note that X is actually destroyed, You've stored a serialized copy inside _SESSION, but there's that copy outside session as well, it is destroyed when the script ends.
 [2009-09-01 20:20 UTC] jost dot boekemeier at googlemail dot com
[Please don't take bug reports lightly]

> Objects can in fact be stored in sessions.

No, they can't. See the php demo attached to this ticket.
IF you want to make php objects finalizable, you must introduce a new api, similar to 
Scheme's or Java's weak refs.

> They are serialized fo storage, the __sleep() and __wakeup() magic methods have 

_sleep() is useless as it is called long after the objects have been nuked.

It's a chicken/egg problem. PHP must call _destruct() before it can call the session 
save handler. Therefore the handler cannot do much with the destroyed objects 
 [2009-09-01 22:37 UTC] jost dot boekemeier at googlemail dot com
> CSD can be obtained, rather than CDS through the use o session_write_close

A PHP library needs a reliable PHP behaviour. The library cannot force users to use 
or not use session_write_close() to properly write a session.

When __destroy() is called before __sleep(). the library has no other choice than to 
throw an exception telling the user that the object has already been destroyed by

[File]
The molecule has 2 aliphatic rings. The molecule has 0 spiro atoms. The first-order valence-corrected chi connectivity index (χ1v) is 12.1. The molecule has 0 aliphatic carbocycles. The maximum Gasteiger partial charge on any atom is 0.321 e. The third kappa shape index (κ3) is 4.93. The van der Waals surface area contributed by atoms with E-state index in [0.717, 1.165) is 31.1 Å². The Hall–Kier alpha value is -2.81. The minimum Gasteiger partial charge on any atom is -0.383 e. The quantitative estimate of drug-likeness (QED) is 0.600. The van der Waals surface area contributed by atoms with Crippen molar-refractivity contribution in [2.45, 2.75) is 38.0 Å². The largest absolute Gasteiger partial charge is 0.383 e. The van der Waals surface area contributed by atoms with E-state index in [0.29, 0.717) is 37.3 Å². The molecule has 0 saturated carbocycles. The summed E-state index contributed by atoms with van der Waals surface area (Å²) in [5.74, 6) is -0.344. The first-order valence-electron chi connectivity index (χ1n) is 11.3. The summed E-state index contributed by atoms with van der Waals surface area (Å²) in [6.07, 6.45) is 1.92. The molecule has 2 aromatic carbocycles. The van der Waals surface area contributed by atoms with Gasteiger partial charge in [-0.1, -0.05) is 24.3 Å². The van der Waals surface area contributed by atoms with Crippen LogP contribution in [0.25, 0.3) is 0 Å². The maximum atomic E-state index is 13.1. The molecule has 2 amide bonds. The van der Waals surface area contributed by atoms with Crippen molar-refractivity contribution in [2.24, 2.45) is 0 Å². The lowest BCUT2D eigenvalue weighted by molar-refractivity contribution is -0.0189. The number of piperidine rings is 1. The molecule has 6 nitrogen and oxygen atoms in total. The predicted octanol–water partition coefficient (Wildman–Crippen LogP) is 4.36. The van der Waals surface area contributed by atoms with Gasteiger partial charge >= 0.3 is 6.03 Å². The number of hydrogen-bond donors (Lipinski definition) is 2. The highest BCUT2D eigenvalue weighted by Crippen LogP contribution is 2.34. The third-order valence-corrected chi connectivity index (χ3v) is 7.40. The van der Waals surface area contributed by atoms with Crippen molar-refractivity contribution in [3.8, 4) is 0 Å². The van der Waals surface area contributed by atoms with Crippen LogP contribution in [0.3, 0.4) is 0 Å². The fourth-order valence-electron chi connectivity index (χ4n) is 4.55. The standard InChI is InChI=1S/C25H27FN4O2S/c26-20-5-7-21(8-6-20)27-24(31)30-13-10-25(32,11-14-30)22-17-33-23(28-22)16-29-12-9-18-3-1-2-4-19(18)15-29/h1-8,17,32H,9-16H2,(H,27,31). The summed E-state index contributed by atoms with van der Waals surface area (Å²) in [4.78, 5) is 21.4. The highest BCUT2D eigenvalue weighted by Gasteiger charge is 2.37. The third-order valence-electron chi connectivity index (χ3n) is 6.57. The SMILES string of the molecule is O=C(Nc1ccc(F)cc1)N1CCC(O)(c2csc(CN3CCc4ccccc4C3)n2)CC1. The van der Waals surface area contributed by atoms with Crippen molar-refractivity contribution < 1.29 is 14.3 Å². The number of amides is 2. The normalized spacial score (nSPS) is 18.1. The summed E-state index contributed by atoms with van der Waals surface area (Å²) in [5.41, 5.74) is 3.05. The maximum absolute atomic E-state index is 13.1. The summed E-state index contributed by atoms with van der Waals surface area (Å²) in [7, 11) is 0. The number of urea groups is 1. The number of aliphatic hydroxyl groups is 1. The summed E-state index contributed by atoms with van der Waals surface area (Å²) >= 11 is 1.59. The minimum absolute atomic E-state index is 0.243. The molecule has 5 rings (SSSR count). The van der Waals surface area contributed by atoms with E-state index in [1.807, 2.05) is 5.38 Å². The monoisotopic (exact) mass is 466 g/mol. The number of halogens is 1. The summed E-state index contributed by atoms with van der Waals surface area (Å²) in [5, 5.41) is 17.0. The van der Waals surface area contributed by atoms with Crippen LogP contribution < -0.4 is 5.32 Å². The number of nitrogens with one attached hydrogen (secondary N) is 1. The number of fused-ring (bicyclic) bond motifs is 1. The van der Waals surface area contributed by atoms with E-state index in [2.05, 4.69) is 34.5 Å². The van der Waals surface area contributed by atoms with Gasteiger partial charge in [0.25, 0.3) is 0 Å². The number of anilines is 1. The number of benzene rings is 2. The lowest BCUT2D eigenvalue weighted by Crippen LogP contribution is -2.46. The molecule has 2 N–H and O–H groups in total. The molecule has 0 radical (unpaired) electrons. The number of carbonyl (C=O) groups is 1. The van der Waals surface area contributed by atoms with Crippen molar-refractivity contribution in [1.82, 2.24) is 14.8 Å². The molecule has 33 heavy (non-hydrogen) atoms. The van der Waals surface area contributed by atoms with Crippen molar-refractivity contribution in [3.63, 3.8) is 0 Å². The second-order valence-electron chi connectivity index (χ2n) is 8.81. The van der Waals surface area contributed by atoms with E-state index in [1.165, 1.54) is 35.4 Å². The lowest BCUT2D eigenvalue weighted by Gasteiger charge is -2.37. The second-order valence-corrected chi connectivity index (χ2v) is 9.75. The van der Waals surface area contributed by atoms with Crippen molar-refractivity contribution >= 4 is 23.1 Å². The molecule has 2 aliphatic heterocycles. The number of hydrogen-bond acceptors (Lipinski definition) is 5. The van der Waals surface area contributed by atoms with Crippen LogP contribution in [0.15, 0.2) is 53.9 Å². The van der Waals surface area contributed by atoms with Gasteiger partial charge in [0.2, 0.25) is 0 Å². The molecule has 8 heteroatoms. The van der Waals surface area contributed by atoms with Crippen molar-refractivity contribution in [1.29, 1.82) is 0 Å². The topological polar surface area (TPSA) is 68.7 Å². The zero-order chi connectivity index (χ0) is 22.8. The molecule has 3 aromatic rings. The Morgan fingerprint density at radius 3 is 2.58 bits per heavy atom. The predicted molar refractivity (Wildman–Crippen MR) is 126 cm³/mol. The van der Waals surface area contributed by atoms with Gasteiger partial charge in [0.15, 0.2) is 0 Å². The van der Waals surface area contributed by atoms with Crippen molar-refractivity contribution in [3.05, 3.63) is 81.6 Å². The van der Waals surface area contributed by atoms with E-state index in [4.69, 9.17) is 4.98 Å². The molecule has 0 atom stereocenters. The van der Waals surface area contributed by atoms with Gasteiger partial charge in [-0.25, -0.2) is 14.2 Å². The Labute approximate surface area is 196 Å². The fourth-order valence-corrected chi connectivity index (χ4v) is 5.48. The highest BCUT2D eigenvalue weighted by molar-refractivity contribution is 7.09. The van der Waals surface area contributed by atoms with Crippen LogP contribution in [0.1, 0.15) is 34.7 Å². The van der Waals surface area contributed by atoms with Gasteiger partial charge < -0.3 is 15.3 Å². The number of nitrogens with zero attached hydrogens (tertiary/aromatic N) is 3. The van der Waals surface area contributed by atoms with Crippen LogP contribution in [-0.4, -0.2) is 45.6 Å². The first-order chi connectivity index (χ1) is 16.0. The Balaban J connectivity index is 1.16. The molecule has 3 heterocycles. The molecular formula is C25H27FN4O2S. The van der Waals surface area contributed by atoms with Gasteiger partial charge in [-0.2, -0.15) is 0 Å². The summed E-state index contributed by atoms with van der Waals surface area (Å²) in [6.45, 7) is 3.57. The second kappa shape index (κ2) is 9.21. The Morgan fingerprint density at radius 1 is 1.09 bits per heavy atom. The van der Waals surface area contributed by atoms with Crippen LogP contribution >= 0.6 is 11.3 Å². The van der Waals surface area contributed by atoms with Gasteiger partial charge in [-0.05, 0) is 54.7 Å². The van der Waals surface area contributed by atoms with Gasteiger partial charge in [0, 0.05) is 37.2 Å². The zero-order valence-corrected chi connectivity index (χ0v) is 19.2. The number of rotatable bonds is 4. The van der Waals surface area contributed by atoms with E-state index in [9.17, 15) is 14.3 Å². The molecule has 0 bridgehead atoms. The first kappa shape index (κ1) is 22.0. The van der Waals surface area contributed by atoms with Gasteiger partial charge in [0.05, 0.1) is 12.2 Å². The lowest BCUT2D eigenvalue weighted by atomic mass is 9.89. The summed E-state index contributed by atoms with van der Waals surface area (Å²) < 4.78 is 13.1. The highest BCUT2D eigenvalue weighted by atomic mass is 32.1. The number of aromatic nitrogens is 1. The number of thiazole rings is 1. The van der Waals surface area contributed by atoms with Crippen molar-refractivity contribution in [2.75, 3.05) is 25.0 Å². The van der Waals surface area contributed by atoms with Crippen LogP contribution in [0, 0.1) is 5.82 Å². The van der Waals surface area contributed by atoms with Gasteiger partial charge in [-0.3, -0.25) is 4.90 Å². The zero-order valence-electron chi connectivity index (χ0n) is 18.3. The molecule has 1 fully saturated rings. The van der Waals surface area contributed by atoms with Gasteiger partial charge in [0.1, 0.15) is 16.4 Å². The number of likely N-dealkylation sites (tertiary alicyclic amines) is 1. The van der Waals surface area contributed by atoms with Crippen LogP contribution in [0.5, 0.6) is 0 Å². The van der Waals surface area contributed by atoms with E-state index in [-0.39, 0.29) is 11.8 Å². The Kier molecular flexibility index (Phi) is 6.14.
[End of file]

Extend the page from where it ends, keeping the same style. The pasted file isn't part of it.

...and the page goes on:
php. As a result users of the library report a bug to the library author.

I am trying to avoid these bug reports.
 [2009-09-02 14:01 UTC] preinheimer at gmail dot com
PHP can store objects in sessions.

The shutdown order (destruction before serialization) is likely faulty. Please file a bug against the language for that issue.
 [2009-09-02 14:19 UTC]
Actually, it a choice we have to make: first destroy objects or first terminate sessions.

Currently, we first call __destruct on objects, then terminate sessions.

This has the advantage of allowing objects destroyed at shutdown to still be able to manage session data.

The only drawback is that __sleep() gets called after __destruct which you discovered here. So maybe we should add a notice to __sleep's documentation.
 [2009-09-02 15:54 UTC] jost dot boekemeier at googlemail dot com
I think the problem is that PHP currently does not support session objects which in turn manage external resources or implement __sleep()/__destruct() for other reasons. 

This problem could be fixed by introducing a "Finalizable" tagging interface. Objects implementing this interface will not be destroyed before rshutdown, but added to a internal "finalizable_list". This list is then traversed by the session module to call __sleep() on each object in the list. After rshutdown the gc will examine the finalizable_list again and destruct all objects in the list.

That means: Objects implementing the "Finalizable" interface will receive __sleep() before __destruct(), for all other objects the behaviour stays the same.

I think this should be easy to implement and won't break existing applications or libraries.

I will open a new ticket for this.

Thank you very much!
 [2009-11-13 22:25 UTC]
Already documented at "Some types of data can not be serialized thus stored in sessions. It includes resource variables"
PHP Copyright © 2001-2021 The PHP Group
All rights reserved.
Last updated: Sun Sep 26 06:03:37 2021 UTC